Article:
Back in The Old Days, I would often head down to the South of France for a summer break. I preferred to amble, and stop at various places on the way. Besides, my white Triumph 2500 PI preferred ambling to racing, for it was already getting on in years. The “PI” stood for “petrol injection” which must have seemed a good idea when the car was being designed but the system invariably went wrong. The injectors once conked out when I was in the middle of Paris, but I shall spare you the tiresome details. At least, my Triumph could out-run the local Citroën deux chevaux, which could only potter along at a stately 65mph even with a prevailing wind.
At the time, you had to fit yellow plastic filters over the car’s headlights, to comply with an eccentric French law dating back to 1937. France was the only country in Europe in which all vehicles had yellow headlights. If in your haste to depart, you managed to forget the filters, you could be sure to encounter the displeasure of some plodding country gendarme. The yellow headlights law remained until 1993 when the European Union told the French to stop being so silly and get in line with everyone else.
My route to the South remained pretty much the same. After crossing the Channel and driving through the drab streets of Calais, I would head east to the evocatively named l’Autoroute du Soleil (“The Motorway of the Sun”) then to Paris for a day or so; down through Beaune and Lyon and on to Valence and Avignon. After Avignon, ever so gradually, the colour of the light began to change. It’s easy to understand why the vibrant colours of the region attracted painters like Braque, Cézanne, Matisse and Picasso. Even the grey stone walls seemed to have richer tones than those of the north. Assuming that the petrol injectors didn’t give up en route, my destination was usually Provence. The name alone always brought images of olive groves, cypress trees, fields of lavender and the lovely Camargue with its small wild horses. And of course, the region is famous for the southern wines, which have been made there for over 2,600 years.
In France, more than twenty percent of wine sold is rosé. A study once revealed that while red wine is the preferred beverage with meals, rosé has become more popular as an apéritifs or casual drink. And incidentally, it is considered appropriate to pronounce the word rosé in the French manner, so that it sounds roughly like “roh-ZAY”.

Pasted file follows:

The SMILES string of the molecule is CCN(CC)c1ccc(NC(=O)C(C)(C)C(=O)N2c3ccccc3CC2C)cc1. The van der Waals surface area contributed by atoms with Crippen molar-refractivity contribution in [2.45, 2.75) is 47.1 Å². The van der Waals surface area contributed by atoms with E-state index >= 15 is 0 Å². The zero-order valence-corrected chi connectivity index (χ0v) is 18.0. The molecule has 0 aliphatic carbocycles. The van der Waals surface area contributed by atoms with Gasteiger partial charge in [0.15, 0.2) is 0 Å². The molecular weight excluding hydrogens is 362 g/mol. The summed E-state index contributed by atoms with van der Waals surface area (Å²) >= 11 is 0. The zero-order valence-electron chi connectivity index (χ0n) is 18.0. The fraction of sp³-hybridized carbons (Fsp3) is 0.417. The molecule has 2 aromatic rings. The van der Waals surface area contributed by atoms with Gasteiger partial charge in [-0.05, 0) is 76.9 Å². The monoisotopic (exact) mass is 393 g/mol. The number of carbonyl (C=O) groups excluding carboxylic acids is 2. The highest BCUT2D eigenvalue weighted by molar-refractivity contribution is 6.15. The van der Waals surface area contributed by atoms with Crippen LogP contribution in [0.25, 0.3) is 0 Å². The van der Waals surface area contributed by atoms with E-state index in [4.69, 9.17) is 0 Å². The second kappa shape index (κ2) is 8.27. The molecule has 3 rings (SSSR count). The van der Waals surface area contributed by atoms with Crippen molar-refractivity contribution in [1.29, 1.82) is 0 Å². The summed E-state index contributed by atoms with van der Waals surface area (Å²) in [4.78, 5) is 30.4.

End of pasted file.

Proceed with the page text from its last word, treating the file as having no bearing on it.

There are different ways of making rosé. Contrary to popular belief, they are not made by chucking of bucket of red wine into a barrel of white. The most common method is known as maceration or soaking, which involves leaving the grape skins to soak in the newly-crushed juice for a limited time. This is between six to forty-eight hours, depending on the style of wine needed. Rosé is rarely a simple pink. The colour can range from a pale “onion-skin” orange to a vivid near-purple, depending on the grapes used and the length of the maceration.
Almost any variety of red grapes can be used to make rosé, though Shiraz and Grenache are popular among winemakers. Rosé is usually a simple wine: aromatic, light and fragrant with reminders of freshly cut flowers and ripe fruit. To me, it’s the perfect summer wine, especially for al fresco meals. So, being summer, this might be a good time to go out and buy some.
Listel Grain de Gris Rosé IGP 2019 (France) Bt 572 (+ tax) @ Vines to Vino, Pattaya
In 1883, a French company called Salins du Midi planted their first vines on the vast sands of the Isles de Stel on the southern coast of Provence. The sands give their name to Listel, a well-known French winery that specialises in rosé wine. And in case you’re wondering, the IGP designation (Indication Géographique Protégée) is a guarantee of origin and quality.
This one is a delicate greyish salmon-pink with flecks of orange. It has a light floral aroma and once the oxygen gets to work, you’ll detect citrus, raspberry and maybe even a suggestion of peach and rose petals. The wine is remarkably soft on the palate with plenty of elegant fruit and the tiniest hint of sweetness. Even so, I’d class this as a dry wine. It has a pleasing crisp touch of acidity and a long, dry finish. It comes at 12% ABV and it’s a blend of three well established grapes of the region, Cinsault, Grenache and Carignan which bring a hint of dry herbs to the taste.
Although this is an entry-level rosé, it’s typically a simple and charming wine which would be perfect for salads, egg dishes or any other light food. I tried it with a cheese and bacon quiche and it matched perfectly. Listel makes some of France’s most popular wines, which to my mind says a lot, because the French tend to be fussy about what they drink. Rosé should always be enjoyed when it’s young and fresh, so it’s generally safer to buy it where you can be reasonably sure of a rapid turnover. Don’t forget, always serve rosé really cold – straight out of the fridge will do. The makers suggest 4°C which is only a couple of degrees above fridge temperature. In any case, in this tropical climate the wine in your glass will heat up within minutes.